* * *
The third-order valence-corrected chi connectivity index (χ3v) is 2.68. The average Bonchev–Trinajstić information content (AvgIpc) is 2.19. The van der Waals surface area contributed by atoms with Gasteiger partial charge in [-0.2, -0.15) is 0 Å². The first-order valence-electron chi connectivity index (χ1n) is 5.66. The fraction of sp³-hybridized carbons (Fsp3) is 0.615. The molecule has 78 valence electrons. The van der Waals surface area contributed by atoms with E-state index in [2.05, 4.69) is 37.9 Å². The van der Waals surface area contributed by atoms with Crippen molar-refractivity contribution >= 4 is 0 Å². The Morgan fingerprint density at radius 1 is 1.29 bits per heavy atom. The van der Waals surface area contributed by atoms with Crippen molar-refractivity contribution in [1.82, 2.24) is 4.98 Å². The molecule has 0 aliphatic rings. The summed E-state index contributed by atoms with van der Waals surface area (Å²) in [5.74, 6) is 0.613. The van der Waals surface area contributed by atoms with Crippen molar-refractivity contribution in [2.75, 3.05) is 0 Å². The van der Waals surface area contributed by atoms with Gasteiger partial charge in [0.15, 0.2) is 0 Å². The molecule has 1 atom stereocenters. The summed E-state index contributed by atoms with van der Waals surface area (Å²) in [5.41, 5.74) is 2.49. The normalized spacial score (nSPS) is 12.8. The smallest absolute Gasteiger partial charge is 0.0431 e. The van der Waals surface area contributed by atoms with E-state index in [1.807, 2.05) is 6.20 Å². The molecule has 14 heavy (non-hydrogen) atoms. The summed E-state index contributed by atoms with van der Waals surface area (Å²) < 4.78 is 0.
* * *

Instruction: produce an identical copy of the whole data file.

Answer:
The third-order valence-corrected chi connectivity index (χ3v) is 2.68. The average Bonchev–Trinajstić information content (AvgIpc) is 2.19. The van der Waals surface area contributed by atoms with Gasteiger partial charge in [-0.2, -0.15) is 0 Å². The first-order valence-electron chi connectivity index (χ1n) is 5.66. The fraction of sp³-hybridized carbons (Fsp3) is 0.615. The molecule has 78 valence electrons. The van der Waals surface area contributed by atoms with E-state index in [2.05, 4.69) is 37.9 Å². The van der Waals surface area contributed by atoms with Crippen molar-refractivity contribution >= 4 is 0 Å². The Morgan fingerprint density at radius 1 is 1.29 bits per heavy atom. The van der Waals surface area contributed by atoms with Crippen molar-refractivity contribution in [1.82, 2.24) is 4.98 Å². The molecule has 0 aliphatic rings. The summed E-state index contributed by atoms with van der Waals surface area (Å²) in [5.74, 6) is 0.613. The van der Waals surface area contributed by atoms with Crippen molar-refractivity contribution in [2.75, 3.05) is 0 Å². The van der Waals surface area contributed by atoms with Gasteiger partial charge in [0.15, 0.2) is 0 Å². The molecule has 1 atom stereocenters. The summed E-state index contributed by atoms with van der Waals surface area (Å²) in [5.41, 5.74) is 2.49. The normalized spacial score (nSPS) is 12.8. The smallest absolute Gasteiger partial charge is 0.0431 e. The van der Waals surface area contributed by atoms with E-state index in [1.807, 2.05) is 6.20 Å². The molecule has 14 heavy (non-hydrogen) atoms. The summed E-state index contributed by atoms with van der Waals surface area (Å²) < 4.78 is 0.